A Major League Baseball agent and one of his business associates were found guilty by a Miami jury Wednesday in a human smuggling case that opened a window into the seedy underworld that brings would-be baseball stars from Cuba to the United States.
Agent Bart Hernandez and trainer Julio Estrada are now awaiting punishment after a jury found that they illegally smuggled baseball players into the country using falsified documents. They were facing conspiracy and alien smuggling charges for their actions dating back to 2009.
The crux of the case involved Seattle Mariners outfielder Leonys Martin, who Hernandez represented when he signed a five-year, $15.5 million deal with the Texas Rangers in 2011. From the Associated Press:
Trial evidence showed an existing Cuban smuggling operation that brought people from the communist-run island to Mexico became the platform in 2009 for the much more lucrative trade in elite ballplayers. People involved in that operation testified it was ultimately overseen by Hernandez and Estrada.
The players would be whisked from Cuba to Mexico or Haiti in a speedboat, sign papers claiming residency in their new country and eventually be cleared to sign with MLB teams. Prosecutors showed jurors how many of those documents contained false information, such as made-up jobs for players, and some travel documents were forged.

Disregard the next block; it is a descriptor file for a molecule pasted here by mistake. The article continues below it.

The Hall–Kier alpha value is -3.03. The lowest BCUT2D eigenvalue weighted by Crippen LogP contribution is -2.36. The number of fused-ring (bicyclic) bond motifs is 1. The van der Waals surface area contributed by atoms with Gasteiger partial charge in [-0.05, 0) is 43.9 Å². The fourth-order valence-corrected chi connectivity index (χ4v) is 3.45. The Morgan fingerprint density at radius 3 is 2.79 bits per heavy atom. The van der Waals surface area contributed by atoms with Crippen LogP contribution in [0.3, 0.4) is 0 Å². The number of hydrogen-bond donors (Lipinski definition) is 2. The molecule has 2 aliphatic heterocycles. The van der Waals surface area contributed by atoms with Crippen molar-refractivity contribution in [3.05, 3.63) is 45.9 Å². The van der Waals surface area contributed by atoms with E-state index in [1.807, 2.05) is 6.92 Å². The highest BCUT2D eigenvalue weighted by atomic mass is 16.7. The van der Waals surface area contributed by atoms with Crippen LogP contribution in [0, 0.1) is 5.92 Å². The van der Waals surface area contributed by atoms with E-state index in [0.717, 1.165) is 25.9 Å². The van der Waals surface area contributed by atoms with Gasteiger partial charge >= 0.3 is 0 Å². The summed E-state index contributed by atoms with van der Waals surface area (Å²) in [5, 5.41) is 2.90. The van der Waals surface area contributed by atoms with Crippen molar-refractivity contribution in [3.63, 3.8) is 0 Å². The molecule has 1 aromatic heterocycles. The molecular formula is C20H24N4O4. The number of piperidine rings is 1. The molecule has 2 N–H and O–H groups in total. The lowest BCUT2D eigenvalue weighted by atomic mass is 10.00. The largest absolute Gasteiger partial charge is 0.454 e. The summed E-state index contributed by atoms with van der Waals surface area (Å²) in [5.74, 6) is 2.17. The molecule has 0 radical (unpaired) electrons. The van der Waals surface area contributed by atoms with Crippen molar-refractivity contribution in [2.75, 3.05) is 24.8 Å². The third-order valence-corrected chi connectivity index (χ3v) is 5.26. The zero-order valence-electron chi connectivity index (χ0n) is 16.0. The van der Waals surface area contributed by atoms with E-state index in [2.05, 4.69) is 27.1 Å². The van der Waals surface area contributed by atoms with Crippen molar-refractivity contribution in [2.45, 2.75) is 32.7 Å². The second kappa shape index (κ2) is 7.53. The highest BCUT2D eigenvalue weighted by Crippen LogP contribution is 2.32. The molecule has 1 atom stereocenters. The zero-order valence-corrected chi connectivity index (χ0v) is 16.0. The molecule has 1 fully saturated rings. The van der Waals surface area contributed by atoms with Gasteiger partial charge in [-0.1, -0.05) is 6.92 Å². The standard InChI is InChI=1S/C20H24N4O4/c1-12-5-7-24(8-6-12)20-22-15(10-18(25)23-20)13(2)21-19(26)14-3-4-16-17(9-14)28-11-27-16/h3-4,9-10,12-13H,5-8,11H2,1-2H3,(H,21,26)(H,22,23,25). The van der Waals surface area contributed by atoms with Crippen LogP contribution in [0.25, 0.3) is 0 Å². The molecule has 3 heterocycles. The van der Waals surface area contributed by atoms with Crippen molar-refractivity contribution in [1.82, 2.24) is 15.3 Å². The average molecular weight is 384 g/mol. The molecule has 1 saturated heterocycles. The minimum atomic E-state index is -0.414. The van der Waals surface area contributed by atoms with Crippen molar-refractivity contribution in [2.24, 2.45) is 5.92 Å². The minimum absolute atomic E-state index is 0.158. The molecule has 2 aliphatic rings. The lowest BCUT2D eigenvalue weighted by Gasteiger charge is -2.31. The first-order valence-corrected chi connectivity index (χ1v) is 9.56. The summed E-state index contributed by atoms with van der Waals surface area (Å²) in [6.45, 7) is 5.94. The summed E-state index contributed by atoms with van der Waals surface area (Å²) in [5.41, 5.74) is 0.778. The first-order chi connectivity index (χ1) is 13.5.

Beyond figuring out the criminal liability for Hernandez and Estrada, the trial also unveiled some eye-opening details about the process by which Cuban players come to the U.S.
• Chicago White Sox slugger Jose Abreu testified about eating his own fake passport while on a flight from Haiti to the U.S. to enter into a contract with the White Sox.
• Martin told the story of a kidnapping attempt in Mexico. He was en route to the U.S., but another criminal organization broke into his apartment and threatened him, claiming they had guns.
Prior to closing arguments, the prosecution dropped charges related to Abreu and Dalier Hinojosa, a pitcher with the Philadelphia Phillies, citing a lack of evidence. According to the Miami Herald, Hernandez and Estrada face a minimum of three years in prison and up to five years on conspiracy charges and 10 years for smuggling.
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